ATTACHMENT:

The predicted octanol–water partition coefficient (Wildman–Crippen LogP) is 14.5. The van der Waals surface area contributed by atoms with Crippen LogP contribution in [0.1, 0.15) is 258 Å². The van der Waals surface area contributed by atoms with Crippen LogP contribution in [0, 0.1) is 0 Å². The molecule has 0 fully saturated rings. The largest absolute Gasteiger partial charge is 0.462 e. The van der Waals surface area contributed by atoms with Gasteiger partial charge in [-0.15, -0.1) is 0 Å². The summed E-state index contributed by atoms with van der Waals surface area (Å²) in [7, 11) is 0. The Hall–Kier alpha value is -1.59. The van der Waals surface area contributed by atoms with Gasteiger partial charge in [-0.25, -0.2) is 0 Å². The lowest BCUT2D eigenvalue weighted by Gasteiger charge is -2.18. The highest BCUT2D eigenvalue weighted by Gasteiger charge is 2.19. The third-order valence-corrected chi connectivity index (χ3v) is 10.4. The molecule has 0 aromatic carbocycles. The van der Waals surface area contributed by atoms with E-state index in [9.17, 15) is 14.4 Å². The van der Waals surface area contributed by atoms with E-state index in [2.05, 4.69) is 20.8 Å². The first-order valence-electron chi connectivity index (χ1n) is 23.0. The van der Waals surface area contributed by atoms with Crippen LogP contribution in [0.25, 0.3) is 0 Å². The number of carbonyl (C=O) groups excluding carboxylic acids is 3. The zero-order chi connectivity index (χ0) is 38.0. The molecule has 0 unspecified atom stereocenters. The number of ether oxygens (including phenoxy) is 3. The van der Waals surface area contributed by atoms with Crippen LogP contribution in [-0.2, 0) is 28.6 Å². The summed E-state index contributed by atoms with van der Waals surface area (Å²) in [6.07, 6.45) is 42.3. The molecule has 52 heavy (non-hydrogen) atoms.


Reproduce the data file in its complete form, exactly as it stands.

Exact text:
The predicted octanol–water partition coefficient (Wildman–Crippen LogP) is 14.5. The van der Waals surface area contributed by atoms with Crippen LogP contribution in [0.1, 0.15) is 258 Å². The van der Waals surface area contributed by atoms with Crippen LogP contribution in [0, 0.1) is 0 Å². The molecule has 0 fully saturated rings. The largest absolute Gasteiger partial charge is 0.462 e. The van der Waals surface area contributed by atoms with Gasteiger partial charge in [-0.15, -0.1) is 0 Å². The summed E-state index contributed by atoms with van der Waals surface area (Å²) in [7, 11) is 0. The Hall–Kier alpha value is -1.59. The van der Waals surface area contributed by atoms with Gasteiger partial charge in [-0.25, -0.2) is 0 Å². The lowest BCUT2D eigenvalue weighted by Gasteiger charge is -2.18. The highest BCUT2D eigenvalue weighted by Gasteiger charge is 2.19. The third-order valence-corrected chi connectivity index (χ3v) is 10.4. The molecule has 0 aromatic carbocycles. The van der Waals surface area contributed by atoms with E-state index in [9.17, 15) is 14.4 Å². The van der Waals surface area contributed by atoms with E-state index in [2.05, 4.69) is 20.8 Å². The first-order valence-electron chi connectivity index (χ1n) is 23.0. The van der Waals surface area contributed by atoms with Crippen LogP contribution in [0.25, 0.3) is 0 Å². The number of carbonyl (C=O) groups excluding carboxylic acids is 3. The zero-order chi connectivity index (χ0) is 38.0. The molecule has 0 unspecified atom stereocenters. The number of ether oxygens (including phenoxy) is 3. The van der Waals surface area contributed by atoms with Crippen LogP contribution in [-0.2, 0) is 28.6 Å². The summed E-state index contributed by atoms with van der Waals surface area (Å²) in [6.07, 6.45) is 42.3. The molecule has 52 heavy (non-hydrogen) atoms.